Using BDD Scenarios to Track Project Velocity

Before you write any code, start by brainstorming all the scenarios you’ll need to cover to make the story done. Do this collaboratively with everyone (devs, testers, UX, business people, product owner) who is interested in the story. Don’t try to make them valid Cucumber scenarios, just make a list of them on a whiteboard, index cards, or in a text file.

Now look at all the scenarios you have. Does the product owner really want you to build the product to satisfy all of them? Can you cut any out and defer them as another story to build later? Can you drop any of them altogether? Get rid of as many as you can until the story is as small as you can make it.

Now count how many scenarios you have left, and write that number on the story card. At the end of the iteration, count up how many scenarios you’re managed to deliver in total across all the stories you’ve done, and start using that as your velocity metric. It’s much, much more accurate in my experience than estimated story points. What’s more, the process of exploring the scenarios means you can agree a clear scope for the story before you get started.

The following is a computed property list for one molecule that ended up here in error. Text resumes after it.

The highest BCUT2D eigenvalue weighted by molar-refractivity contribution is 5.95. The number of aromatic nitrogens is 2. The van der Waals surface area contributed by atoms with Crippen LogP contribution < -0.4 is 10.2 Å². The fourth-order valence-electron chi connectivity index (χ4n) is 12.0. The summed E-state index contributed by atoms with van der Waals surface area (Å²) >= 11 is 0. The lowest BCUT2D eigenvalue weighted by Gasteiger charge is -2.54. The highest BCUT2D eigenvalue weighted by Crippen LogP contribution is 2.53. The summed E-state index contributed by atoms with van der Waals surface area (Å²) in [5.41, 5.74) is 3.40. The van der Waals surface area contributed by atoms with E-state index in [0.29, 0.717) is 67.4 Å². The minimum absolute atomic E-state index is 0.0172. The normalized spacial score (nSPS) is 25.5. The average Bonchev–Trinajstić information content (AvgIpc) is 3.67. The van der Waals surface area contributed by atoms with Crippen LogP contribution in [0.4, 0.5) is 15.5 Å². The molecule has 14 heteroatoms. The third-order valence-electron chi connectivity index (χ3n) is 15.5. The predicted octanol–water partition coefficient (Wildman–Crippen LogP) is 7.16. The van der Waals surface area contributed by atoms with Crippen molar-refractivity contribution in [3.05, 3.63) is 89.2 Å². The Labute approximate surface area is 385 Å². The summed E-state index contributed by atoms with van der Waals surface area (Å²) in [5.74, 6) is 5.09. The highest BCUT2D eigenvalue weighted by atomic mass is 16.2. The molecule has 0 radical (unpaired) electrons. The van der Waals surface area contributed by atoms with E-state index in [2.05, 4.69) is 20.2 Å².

Teams who are doing this well are getting things done much more quickly than they did before. Not only do they build a suite of automated regression tests, but they waste a lot less time writing the wrong code because of misunderstood requirements.

Published by Matt

I write software, and love learning how to do it even better.

Join the Conversation


  1. Sensible. We’ve long said that one could use customer tests/acceptance tests/examples to measure progress by tracking trends in the number that pass. This in contrast to programmer/design/technical tests, which must always pass 100%.

    I wonder, though, about people trying to do this, and expecting the calendar time to pass an example to converge to the mean. I don’t think it will. Have you seen anyone fall into this trap? What did you tell them?

  2. @jb honestly, scenarios are so small that even if the odd one takes much longer than normal, there is a very nice predictability to the rate at which they get done because of the volume of them flowing through. I’m not a statistician but I expect there’s a term for that. I have graphs. Want to see them?

Leave a comment

Your email address will not be published. Required fields are marked *